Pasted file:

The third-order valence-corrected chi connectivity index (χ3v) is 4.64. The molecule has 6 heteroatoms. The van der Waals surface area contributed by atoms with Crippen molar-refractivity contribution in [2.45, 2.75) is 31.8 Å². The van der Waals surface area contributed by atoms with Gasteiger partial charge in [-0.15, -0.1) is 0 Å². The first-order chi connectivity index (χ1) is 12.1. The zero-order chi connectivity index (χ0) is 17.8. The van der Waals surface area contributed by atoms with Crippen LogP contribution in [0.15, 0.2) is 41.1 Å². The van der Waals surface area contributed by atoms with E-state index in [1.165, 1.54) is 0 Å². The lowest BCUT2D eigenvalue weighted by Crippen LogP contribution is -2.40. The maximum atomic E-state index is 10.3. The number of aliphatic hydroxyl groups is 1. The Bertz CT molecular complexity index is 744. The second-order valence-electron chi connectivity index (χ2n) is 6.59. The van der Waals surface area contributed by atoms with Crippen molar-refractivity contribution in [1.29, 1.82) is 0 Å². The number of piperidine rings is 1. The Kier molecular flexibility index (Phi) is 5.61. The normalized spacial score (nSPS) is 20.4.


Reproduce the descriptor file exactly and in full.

The third-order valence-corrected chi connectivity index (χ3v) is 4.64. The molecule has 6 heteroatoms. The van der Waals surface area contributed by atoms with Crippen molar-refractivity contribution in [2.45, 2.75) is 31.8 Å². The van der Waals surface area contributed by atoms with Gasteiger partial charge in [-0.15, -0.1) is 0 Å². The first-order chi connectivity index (χ1) is 12.1. The zero-order chi connectivity index (χ0) is 17.8. The van der Waals surface area contributed by atoms with Crippen LogP contribution in [0.15, 0.2) is 41.1 Å². The van der Waals surface area contributed by atoms with E-state index in [1.165, 1.54) is 0 Å². The lowest BCUT2D eigenvalue weighted by Crippen LogP contribution is -2.40. The maximum atomic E-state index is 10.3. The number of aliphatic hydroxyl groups is 1. The Bertz CT molecular complexity index is 744. The second-order valence-electron chi connectivity index (χ2n) is 6.59. The van der Waals surface area contributed by atoms with Crippen molar-refractivity contribution in [1.29, 1.82) is 0 Å². The number of piperidine rings is 1. The Kier molecular flexibility index (Phi) is 5.61. The normalized spacial score (nSPS) is 20.4.